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AU - Prough, Donald

AU - Hellmich, Helen

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N2 - To explore the molecular mechanisms underlying the increased vulnerability of the aged brain to traumatic brain injury (TBI), we compared the expression of several age-related genes in the CA1, CA3 and dentate gyrus subfields of the young and aged rat hippocampus before and after lateral fluid percussion TBI. Using laser capture microdissection (LCM), we obtained hippocampal neurons and glia from the neuropil adjacent to the pyramidal and granule cell layers. Subsequently, we linearly amplified and analyzed the antisense mRNA using Northern blot and ribonuclease protection assays (RPA). Our procedures, which have not been previously applied to quantitative analysis of LCM mRNA from neural tissue, included a modified reverse transcription step to enhance full-length cDNA synthesis, thus enhancing the yield of larger components of in vitro-transcribed mRNA for downstream analysis. Northern analysis showed greater expression of two aging-associated genes, p21 and brain-derived neurotrophic factor (BDNF) in the aged hippocampus. The age-related differences in p21 and BDNF expression were particularly prominent after TBI. By quantitative RPA analysis, we found that the expression of p21, known to be induced in senescent cells, was significantly greater in the CA3 region of aged rats, an area that is selectively vulnerable to TBI. However, expression of genes associated with regenerative and repair functions was significantly decreased in aged hippocampus. Our RPA results indicate that substantial age-dependent differences in the transcriptional profile of distinct regions of the hippocampal formation may account, in part, for their differential susceptibility to brain injury.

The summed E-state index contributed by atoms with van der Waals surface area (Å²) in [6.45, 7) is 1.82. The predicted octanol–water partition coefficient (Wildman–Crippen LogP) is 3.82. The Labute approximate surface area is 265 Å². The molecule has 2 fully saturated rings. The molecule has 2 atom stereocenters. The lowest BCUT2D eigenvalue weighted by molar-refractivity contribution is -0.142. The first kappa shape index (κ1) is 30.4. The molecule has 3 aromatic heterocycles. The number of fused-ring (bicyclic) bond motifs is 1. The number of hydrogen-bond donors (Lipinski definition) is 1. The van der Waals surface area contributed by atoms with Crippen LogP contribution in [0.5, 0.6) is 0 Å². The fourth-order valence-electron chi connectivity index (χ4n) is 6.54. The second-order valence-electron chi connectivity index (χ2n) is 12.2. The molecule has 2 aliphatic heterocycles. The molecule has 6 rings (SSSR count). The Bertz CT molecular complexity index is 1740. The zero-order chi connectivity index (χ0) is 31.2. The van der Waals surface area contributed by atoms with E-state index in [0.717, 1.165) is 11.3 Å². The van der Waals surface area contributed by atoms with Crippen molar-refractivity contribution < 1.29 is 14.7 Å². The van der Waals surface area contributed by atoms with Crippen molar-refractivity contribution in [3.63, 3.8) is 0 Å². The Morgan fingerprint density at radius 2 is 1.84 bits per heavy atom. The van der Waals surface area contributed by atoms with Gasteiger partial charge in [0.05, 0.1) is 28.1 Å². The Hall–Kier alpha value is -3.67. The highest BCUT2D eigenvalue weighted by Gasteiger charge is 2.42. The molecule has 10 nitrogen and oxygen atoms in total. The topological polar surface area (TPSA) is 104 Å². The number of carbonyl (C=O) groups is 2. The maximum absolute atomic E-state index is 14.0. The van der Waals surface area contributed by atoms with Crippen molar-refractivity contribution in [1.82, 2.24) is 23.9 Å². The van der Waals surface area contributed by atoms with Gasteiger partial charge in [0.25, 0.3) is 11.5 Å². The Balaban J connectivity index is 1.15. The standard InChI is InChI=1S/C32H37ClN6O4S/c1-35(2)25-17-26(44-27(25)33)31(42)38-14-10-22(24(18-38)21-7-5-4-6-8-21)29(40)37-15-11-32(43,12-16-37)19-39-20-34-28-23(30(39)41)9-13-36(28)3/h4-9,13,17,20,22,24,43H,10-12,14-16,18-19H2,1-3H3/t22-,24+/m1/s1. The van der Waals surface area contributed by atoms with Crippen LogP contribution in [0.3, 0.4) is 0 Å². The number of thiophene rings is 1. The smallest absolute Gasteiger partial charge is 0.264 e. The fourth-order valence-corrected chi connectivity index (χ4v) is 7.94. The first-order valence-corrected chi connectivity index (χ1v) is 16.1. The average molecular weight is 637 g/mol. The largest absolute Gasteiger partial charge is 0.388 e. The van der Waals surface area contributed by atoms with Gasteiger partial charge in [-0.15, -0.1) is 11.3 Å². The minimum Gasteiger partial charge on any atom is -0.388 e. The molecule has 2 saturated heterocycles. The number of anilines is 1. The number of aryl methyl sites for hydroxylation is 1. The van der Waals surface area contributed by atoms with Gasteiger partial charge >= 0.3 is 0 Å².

AB - To explore the molecular mechanisms underlying the increased vulnerability of the aged brain to traumatic brain injury (TBI), we compared the expression of several age-related genes in the CA1, CA3 and dentate gyrus subfields of the young and aged rat hippocampus before and after lateral fluid percussion TBI. Using laser capture microdissection (LCM), we obtained hippocampal neurons and glia from the neuropil adjacent to the pyramidal and granule cell layers. Subsequently, we linearly amplified and analyzed the antisense mRNA using Northern blot and ribonuclease protection assays (RPA). Our procedures, which have not been previously applied to quantitative analysis of LCM mRNA from neural tissue, included a modified reverse transcription step to enhance full-length cDNA synthesis, thus enhancing the yield of larger components of in vitro-transcribed mRNA for downstream analysis. Northern analysis showed greater expression of two aging-associated genes, p21 and brain-derived neurotrophic factor (BDNF) in the aged hippocampus. The age-related differences in p21 and BDNF expression were particularly prominent after TBI. By quantitative RPA analysis, we found that the expression of p21, known to be induced in senescent cells, was significantly greater in the CA3 region of aged rats, an area that is selectively vulnerable to TBI. However, expression of genes associated with regenerative and repair functions was significantly decreased in aged hippocampus. Our RPA results indicate that substantial age-dependent differences in the transcriptional profile of distinct regions of the hippocampal formation may account, in part, for their differential susceptibility to brain injury.